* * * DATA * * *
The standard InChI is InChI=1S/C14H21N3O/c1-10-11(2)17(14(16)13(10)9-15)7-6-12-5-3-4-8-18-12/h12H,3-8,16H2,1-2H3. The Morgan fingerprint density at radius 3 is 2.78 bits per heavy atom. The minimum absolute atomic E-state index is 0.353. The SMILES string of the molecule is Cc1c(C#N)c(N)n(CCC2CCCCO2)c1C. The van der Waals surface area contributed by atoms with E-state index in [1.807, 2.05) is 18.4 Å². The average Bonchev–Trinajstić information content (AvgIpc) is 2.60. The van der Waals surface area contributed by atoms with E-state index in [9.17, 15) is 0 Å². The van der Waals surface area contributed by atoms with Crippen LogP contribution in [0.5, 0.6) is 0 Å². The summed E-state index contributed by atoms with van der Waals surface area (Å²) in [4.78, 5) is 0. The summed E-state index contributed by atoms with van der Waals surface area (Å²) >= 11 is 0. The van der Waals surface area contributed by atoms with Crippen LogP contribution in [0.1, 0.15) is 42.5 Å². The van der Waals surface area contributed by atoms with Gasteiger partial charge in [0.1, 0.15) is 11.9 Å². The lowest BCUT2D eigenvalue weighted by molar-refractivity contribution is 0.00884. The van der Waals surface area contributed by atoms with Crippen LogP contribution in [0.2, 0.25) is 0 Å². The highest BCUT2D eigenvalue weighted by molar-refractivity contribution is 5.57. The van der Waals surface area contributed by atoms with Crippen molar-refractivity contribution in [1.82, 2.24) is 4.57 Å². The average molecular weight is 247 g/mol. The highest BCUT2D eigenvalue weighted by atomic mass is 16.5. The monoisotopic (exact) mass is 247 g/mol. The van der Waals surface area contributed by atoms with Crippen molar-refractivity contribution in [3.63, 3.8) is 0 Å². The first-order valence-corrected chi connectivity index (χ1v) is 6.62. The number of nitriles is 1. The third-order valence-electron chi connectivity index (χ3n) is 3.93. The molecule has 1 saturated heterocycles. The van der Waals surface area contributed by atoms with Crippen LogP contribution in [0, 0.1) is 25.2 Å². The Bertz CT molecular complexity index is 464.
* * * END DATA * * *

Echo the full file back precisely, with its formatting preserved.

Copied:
The standard InChI is InChI=1S/C14H21N3O/c1-10-11(2)17(14(16)13(10)9-15)7-6-12-5-3-4-8-18-12/h12H,3-8,16H2,1-2H3. The Morgan fingerprint density at radius 3 is 2.78 bits per heavy atom. The minimum absolute atomic E-state index is 0.353. The SMILES string of the molecule is Cc1c(C#N)c(N)n(CCC2CCCCO2)c1C. The van der Waals surface area contributed by atoms with E-state index in [1.807, 2.05) is 18.4 Å². The average Bonchev–Trinajstić information content (AvgIpc) is 2.60. The van der Waals surface area contributed by atoms with E-state index in [9.17, 15) is 0 Å². The van der Waals surface area contributed by atoms with Crippen LogP contribution in [0.5, 0.6) is 0 Å². The summed E-state index contributed by atoms with van der Waals surface area (Å²) in [4.78, 5) is 0. The summed E-state index contributed by atoms with van der Waals surface area (Å²) >= 11 is 0. The van der Waals surface area contributed by atoms with Crippen LogP contribution in [0.1, 0.15) is 42.5 Å². The van der Waals surface area contributed by atoms with Gasteiger partial charge in [0.1, 0.15) is 11.9 Å². The lowest BCUT2D eigenvalue weighted by molar-refractivity contribution is 0.00884. The van der Waals surface area contributed by atoms with Crippen LogP contribution in [0.2, 0.25) is 0 Å². The highest BCUT2D eigenvalue weighted by molar-refractivity contribution is 5.57. The van der Waals surface area contributed by atoms with Crippen molar-refractivity contribution in [1.82, 2.24) is 4.57 Å². The average molecular weight is 247 g/mol. The highest BCUT2D eigenvalue weighted by atomic mass is 16.5. The monoisotopic (exact) mass is 247 g/mol. The van der Waals surface area contributed by atoms with Crippen molar-refractivity contribution in [3.63, 3.8) is 0 Å². The first-order valence-corrected chi connectivity index (χ1v) is 6.62. The number of nitriles is 1. The third-order valence-electron chi connectivity index (χ3n) is 3.93. The molecule has 1 saturated heterocycles. The van der Waals surface area contributed by atoms with Crippen LogP contribution in [0, 0.1) is 25.2 Å². The Bertz CT molecular complexity index is 464.